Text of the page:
Gay couples prompted by a U.S. Supreme Court ruling trickled into county offices across Kansas on Thursday to pick up marriage applications and begin a state-mandated three-day wait before they can receive a license.
Judges in at least four Kansas counties were issuing marriage licenses to the couples a day after the high court’s ruling cleared the way for them to wed. Most had previously picked up applications in anticipation of a favorable court ruling, though some received waivers that allowed them to get a license immediately.
As of midmorning Thursday, Douglas County District Judge Robert Fairchild had waived the waiting period for three couples and said he would consider similar requests on a case-by-case basis. A different judge had agreed to preside over the wedding of one of the couples after the courthouse closes at 5 p.m. CST.
Two couples received licenses in Sedgwick County, while judges in Cowley and Riley counties each had issued one marriage license to same-sex couples.
The Supreme Court denied a request Wednesday that would have blocked gay and lesbian couples from getting married in Kansas while the state fights lawsuits challenging its gay-marriage ban. Attorney General Derek Schmidt said the high court’s decision applies only in Douglas County in northeastern Kansas and in Sedgwick County in south-central Kansas – the two counties where the court clerks are defendants.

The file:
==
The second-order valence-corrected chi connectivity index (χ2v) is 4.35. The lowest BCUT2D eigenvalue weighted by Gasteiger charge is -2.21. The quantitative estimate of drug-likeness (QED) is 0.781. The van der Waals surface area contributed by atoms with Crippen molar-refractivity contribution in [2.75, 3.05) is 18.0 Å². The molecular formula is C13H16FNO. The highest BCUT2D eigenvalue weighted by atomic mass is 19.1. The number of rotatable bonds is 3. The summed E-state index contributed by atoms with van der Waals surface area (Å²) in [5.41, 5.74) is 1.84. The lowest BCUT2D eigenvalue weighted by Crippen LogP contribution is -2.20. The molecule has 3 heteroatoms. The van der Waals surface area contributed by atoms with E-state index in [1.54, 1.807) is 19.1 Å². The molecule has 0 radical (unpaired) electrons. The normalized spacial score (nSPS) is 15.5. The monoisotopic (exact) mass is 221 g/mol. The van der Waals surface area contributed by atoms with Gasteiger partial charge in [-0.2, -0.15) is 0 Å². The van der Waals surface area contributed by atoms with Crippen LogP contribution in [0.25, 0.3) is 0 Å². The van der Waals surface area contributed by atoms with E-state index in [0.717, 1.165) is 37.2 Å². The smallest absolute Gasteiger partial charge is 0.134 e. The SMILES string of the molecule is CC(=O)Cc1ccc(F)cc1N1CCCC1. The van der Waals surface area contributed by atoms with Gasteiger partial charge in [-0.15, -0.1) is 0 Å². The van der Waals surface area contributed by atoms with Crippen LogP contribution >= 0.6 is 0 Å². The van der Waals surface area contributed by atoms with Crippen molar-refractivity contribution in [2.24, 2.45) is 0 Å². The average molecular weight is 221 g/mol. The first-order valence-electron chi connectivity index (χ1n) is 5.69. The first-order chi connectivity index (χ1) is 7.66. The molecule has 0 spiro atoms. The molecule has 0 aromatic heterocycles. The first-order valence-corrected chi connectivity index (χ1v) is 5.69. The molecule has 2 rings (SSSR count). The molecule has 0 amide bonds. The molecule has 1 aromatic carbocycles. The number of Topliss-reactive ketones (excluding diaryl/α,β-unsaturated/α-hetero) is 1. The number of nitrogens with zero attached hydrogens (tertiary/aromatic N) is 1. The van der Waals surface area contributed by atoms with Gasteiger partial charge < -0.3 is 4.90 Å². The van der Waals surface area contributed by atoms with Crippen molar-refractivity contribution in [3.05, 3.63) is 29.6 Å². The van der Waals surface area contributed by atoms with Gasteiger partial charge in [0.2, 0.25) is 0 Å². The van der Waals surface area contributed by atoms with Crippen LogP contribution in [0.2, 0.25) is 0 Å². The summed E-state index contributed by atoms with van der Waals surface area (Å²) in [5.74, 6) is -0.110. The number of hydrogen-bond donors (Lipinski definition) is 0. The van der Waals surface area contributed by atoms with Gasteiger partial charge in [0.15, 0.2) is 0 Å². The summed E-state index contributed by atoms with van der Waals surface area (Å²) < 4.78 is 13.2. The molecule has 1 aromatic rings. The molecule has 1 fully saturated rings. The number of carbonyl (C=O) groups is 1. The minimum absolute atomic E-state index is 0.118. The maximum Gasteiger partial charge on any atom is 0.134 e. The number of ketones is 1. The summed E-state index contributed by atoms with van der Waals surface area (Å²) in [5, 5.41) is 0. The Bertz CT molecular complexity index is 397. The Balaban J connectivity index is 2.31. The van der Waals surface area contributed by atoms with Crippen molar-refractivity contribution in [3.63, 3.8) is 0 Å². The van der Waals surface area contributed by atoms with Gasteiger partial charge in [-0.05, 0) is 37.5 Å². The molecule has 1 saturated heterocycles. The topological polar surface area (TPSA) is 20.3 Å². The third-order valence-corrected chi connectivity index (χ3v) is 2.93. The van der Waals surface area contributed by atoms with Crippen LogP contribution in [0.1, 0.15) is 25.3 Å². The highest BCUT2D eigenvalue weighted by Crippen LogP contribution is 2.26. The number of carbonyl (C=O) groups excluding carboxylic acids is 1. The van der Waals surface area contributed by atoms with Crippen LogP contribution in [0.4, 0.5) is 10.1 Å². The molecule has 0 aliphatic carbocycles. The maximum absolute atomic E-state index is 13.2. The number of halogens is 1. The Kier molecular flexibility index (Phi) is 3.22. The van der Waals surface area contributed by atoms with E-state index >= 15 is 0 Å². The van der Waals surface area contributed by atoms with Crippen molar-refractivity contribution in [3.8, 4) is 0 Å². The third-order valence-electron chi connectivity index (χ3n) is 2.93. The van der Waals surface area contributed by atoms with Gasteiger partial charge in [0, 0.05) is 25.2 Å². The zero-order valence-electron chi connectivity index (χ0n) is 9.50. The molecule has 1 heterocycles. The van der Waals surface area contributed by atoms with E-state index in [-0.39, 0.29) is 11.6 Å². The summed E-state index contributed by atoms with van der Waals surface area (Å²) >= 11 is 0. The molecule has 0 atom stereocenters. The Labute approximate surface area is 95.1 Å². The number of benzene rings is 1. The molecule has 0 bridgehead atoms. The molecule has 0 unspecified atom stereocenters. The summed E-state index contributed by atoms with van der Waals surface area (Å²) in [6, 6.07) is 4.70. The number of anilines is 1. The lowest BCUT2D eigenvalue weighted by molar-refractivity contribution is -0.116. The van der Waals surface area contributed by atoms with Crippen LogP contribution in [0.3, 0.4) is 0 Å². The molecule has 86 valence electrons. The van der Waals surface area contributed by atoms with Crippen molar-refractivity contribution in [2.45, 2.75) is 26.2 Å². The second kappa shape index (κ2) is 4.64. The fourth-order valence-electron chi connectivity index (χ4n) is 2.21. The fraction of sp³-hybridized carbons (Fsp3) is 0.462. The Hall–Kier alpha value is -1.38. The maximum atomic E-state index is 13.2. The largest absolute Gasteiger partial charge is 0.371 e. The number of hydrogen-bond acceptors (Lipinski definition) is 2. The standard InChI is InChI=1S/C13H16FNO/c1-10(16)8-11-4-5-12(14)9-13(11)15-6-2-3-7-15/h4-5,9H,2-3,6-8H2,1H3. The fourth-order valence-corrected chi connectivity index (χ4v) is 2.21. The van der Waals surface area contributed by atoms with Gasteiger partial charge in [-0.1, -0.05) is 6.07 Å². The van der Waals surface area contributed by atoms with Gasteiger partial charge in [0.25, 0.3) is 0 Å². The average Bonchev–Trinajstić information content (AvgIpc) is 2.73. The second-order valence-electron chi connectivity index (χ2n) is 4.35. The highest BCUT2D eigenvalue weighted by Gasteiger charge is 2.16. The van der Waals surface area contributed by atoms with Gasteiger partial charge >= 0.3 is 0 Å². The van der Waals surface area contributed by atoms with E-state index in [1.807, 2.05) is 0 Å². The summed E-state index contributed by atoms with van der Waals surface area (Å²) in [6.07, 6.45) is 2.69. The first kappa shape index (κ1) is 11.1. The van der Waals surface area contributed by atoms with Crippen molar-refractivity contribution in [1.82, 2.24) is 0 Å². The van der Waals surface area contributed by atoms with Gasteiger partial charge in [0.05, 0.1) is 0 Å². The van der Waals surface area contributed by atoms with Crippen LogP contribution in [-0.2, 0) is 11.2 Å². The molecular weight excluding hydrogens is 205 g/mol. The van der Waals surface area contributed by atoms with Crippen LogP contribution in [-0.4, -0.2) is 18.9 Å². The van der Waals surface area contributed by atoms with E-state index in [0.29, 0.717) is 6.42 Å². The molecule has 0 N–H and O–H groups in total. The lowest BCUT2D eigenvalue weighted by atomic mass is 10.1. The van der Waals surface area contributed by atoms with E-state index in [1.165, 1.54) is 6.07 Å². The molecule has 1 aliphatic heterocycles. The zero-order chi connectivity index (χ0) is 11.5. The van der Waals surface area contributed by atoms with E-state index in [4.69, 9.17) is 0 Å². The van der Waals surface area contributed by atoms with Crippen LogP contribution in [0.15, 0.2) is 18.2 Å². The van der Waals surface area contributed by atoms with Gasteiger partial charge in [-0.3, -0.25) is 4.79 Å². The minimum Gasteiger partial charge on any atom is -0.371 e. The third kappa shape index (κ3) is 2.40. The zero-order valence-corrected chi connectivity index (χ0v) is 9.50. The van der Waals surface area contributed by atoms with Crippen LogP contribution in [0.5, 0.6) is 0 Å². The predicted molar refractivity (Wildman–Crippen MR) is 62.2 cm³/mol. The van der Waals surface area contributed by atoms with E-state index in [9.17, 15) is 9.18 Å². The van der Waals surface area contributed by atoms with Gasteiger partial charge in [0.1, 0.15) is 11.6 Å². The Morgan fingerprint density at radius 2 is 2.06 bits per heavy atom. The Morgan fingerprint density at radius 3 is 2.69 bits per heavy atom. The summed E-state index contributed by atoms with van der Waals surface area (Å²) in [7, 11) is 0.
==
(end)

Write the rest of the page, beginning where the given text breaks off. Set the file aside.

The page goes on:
But the American Civil Liberties Union says the ruling applies in all of Kansas’ 105 counties.
The U.S. Supreme Court’s order was consistent with how justices have handled recent requests from other states defending gay-marriage bans. But the legal situation in Kansas is complicated by a case Schmidt filed with the Kansas Supreme Court, which sided with Schmidt and blocked marriage licenses for same-sex couples while his case is heard.
In Johnson County, the state’s most populous county, Court Clerk Sandra McCurdy said about 70 applications from same-sex couples are pending.
“Until I hear something from the Kansas Supreme Court, I’m not issuing any marriage licenses,” McCurdy said Wednesday.
Other clerks are likely to react the same way “out of an abundance of caution,” said Carl Tobias, a law professor at the University of Richmond, Virginia.
Kansas’ emergency appeal is being closely watched to see whether the court would change its practice following last week’s appellate ruling that upheld gay-marriage bans in Kentucky, Michigan, Ohio and Tennessee. Those cases are headed to the U.S. Supreme Court, meaning the gay-marriage issue nationwide could be heard and decided by late June.
The U.S. Supreme Court last month declined to hear cases from three federal appeals courts that had overturned gay marriage bans. Kansas, South Carolina and Montana all have refused to allow gay couples to obtain marriages licenses despite rulings from federal appeals courts that oversee them.
Gay marriage is legal in 32 other states. Gay rights advocates say the justices’ action Wednesday was another sign they’re likely to ultimately prevail.
Schmidt has the backing of Kansas Gov. Sam Brownback, a fellow Republican who pledged to work with Schmidt to preserve a provision in the Kansas Constitution against gay marriage that was approved overwhelmingly by voters in 2005.
Schmidt filed his case with the Kansas Supreme Court after the chief judge in Johnson County responded to last month’s U.S. Supreme Court action by ordering licenses to be issued to same-sex couples. A lesbian couple received one and quickly wed, becoming the only known same-sex Kansas couple to do so.
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